Friday, December 6, 2013

Jean Kilbourne, advertising, and neanderthal men...

If you've been reading my blog recently, you know I've blogged a few times about Maria Kang, the mom of three who posted her photo on Facebook and started a firestorm.  My posts on Kang have gotten a lot of hits.  The most popular one is the first one I posted, which has attracted some comments, mostly by people I know who were annoyed by Maria Kang's "What's Your Excuse" tag line.  The other day, I got a comment from a guy named Mike who said losing weight must be "easy" since Maria Kang did it after having three kids and "looks like a goddess".  Then he said we're all jealous of her because she achieved what we can't (and if it's so easy, Mike, why can't we all do it?).

I did leave a response… but then today, the video below showed up on my Facebook feed…  It's part of a presentation by Jean Kilbourne, an excellent author and speaker on the pitfalls of advertising and public images.  I decided I wanted to share this on my blog.

I was fortunate enough to get to see and hear Jean Kilbourne speak when I was at the University of South Carolina.  She is truly an amazing speaker and if you ever have the chance to catch her live, I highly recommend attending and paying close attention to what she has to say.  Barring that, she does have a few videos available, many of which I have also seen.  Check her out.  Read her books, especially if you're a woman.  She makes a lot of sense.

As for Mike and his ilk, I just want to say that there is a difference between being concerned about someone's health and just wanting them to be an object.  When men value women based only on what they happen to look like, they reduce them to mere objects.  Women are not objects and we don't have to "look like goddesses" to have worth.  Contrary to what some folks seem to believe, women are not here to be something pretty for men to look at.

Although I am sure Maria Kang is gorgeous in person, I wouldn't be surprised if her photo involved a little computerized sleight of hand.  It's easy to do and if you can erase a few lines on your face, why not do it?  The bottom line is that while it's true that there are many people in this country who are dangerously overweight, there are also many women out there who are really suffering because they have tried and failed to look perfect.  It doesn't help them when guys like Mike tell them they are failing at something that is "obviously easy to do"; they are "just jealous"; and "looking like a goddess" is something they should aspire to do.  Every time I run across a comment like Mike's, I picture a guy dragging a woman by the hair while carrying a big club…

Edited to add:  I just read another article about Maria Kang, who claims she is being "fit shamed".  The more I read about her, the more I think she's brainless.  Especially when she says stuff like this…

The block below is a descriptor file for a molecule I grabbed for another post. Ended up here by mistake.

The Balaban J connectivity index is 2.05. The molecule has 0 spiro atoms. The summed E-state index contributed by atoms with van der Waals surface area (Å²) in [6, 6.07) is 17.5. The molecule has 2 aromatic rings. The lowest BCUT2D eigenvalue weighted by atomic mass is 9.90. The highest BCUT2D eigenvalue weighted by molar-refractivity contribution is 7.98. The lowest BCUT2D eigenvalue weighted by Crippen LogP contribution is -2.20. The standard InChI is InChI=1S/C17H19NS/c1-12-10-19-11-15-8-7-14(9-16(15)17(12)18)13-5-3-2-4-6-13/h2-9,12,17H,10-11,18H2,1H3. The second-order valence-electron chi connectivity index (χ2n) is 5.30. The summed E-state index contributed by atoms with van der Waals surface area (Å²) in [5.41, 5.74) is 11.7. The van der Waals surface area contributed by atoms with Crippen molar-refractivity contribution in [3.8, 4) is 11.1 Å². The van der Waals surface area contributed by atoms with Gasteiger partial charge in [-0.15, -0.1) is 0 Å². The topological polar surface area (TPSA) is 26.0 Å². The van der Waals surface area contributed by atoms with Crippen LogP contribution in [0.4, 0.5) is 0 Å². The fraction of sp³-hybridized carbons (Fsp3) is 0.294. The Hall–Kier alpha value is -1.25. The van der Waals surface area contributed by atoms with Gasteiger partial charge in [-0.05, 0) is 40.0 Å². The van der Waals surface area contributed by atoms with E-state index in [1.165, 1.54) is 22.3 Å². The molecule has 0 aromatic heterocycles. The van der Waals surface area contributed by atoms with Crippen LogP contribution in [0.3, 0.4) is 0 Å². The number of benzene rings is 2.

"And can I just say I am tired of everyone posing in their lingerie?"-- Maria Kang

Am I the only one who thinks that's a pretty odd comment coming from someone who poses in boy shorts and a bra top? What a twit.

She sure is milking that 15 minutes of fame.


  1. I want her to go away yesterday.

  2. Awesome article Jenny. Question though: is it possible that the pressure on women comes from other women rather than men? Guys I know over the decades have gone after women of all sizes, colors and ages. I get the feeling that the pressure on women comes from other women. When I walk down the street with my wife, she gets scanned by other women. They don't look at me. Maybe I'm just too old but I think there's some girl thing going on.

    1. Oh, most definitely women put pressure on other women. And I don't mean to imply they don't with the title of this post. That was mainly a reaction to my drive by commenter and some of the other comments I've been reading on sites like Yahoo! and CNN. It's not just the men at all…

      Another thing young women in particular do that is shitty is lie. If a woman says she's fat, they are quick to jump on and say she isn't, mainly because they don't want her to lose weight and create competition. Instead of just being kind and supportive, they bullshit their "friends". I notice that's not as prevalent as I get older, though.

      Personally, I usually enjoy men a lot more than women, most of the time. Men seem to enjoy my sense of humor.

  3. Replies
    1. So I've been told… mostly by men. Women have told me that I joke like a man. ;-) Bill enjoys it, anyway.


Comments on older posts will be moderated until further notice.